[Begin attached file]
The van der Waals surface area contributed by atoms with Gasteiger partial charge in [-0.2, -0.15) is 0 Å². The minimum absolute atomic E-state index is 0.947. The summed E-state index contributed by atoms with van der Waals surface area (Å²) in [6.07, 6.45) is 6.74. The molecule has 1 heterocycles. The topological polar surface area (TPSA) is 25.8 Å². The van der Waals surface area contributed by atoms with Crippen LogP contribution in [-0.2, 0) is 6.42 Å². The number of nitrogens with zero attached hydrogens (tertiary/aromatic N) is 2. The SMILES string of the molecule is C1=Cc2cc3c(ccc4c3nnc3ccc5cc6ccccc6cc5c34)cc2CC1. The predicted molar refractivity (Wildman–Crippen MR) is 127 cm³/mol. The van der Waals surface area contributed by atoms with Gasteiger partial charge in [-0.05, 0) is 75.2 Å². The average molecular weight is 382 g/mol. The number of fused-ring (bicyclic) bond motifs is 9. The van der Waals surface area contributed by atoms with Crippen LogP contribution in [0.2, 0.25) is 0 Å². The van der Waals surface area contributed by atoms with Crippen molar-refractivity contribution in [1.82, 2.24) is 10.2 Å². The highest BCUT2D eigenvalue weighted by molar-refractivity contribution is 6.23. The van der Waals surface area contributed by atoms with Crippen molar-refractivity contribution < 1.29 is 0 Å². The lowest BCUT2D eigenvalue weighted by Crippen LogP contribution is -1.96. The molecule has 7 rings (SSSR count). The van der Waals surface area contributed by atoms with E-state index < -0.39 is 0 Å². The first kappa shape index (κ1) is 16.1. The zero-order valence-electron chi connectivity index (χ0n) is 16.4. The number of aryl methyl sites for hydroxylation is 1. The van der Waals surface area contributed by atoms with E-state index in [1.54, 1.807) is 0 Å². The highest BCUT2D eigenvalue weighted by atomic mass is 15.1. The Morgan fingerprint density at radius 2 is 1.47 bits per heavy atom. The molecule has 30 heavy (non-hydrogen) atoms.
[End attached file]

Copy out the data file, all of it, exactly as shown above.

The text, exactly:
The van der Waals surface area contributed by atoms with Gasteiger partial charge in [-0.2, -0.15) is 0 Å². The minimum absolute atomic E-state index is 0.947. The summed E-state index contributed by atoms with van der Waals surface area (Å²) in [6.07, 6.45) is 6.74. The molecule has 1 heterocycles. The topological polar surface area (TPSA) is 25.8 Å². The van der Waals surface area contributed by atoms with Crippen LogP contribution in [-0.2, 0) is 6.42 Å². The number of nitrogens with zero attached hydrogens (tertiary/aromatic N) is 2. The SMILES string of the molecule is C1=Cc2cc3c(ccc4c3nnc3ccc5cc6ccccc6cc5c34)cc2CC1. The predicted molar refractivity (Wildman–Crippen MR) is 127 cm³/mol. The van der Waals surface area contributed by atoms with Gasteiger partial charge in [-0.05, 0) is 75.2 Å². The average molecular weight is 382 g/mol. The number of fused-ring (bicyclic) bond motifs is 9. The van der Waals surface area contributed by atoms with Crippen LogP contribution in [0.2, 0.25) is 0 Å². The van der Waals surface area contributed by atoms with Crippen molar-refractivity contribution in [1.82, 2.24) is 10.2 Å². The highest BCUT2D eigenvalue weighted by molar-refractivity contribution is 6.23. The van der Waals surface area contributed by atoms with Crippen molar-refractivity contribution < 1.29 is 0 Å². The lowest BCUT2D eigenvalue weighted by Crippen LogP contribution is -1.96. The molecule has 7 rings (SSSR count). The van der Waals surface area contributed by atoms with E-state index < -0.39 is 0 Å². The first kappa shape index (κ1) is 16.1. The zero-order valence-electron chi connectivity index (χ0n) is 16.4. The number of aryl methyl sites for hydroxylation is 1. The van der Waals surface area contributed by atoms with E-state index in [1.54, 1.807) is 0 Å². The highest BCUT2D eigenvalue weighted by atomic mass is 15.1. The Morgan fingerprint density at radius 2 is 1.47 bits per heavy atom. The molecule has 30 heavy (non-hydrogen) atoms.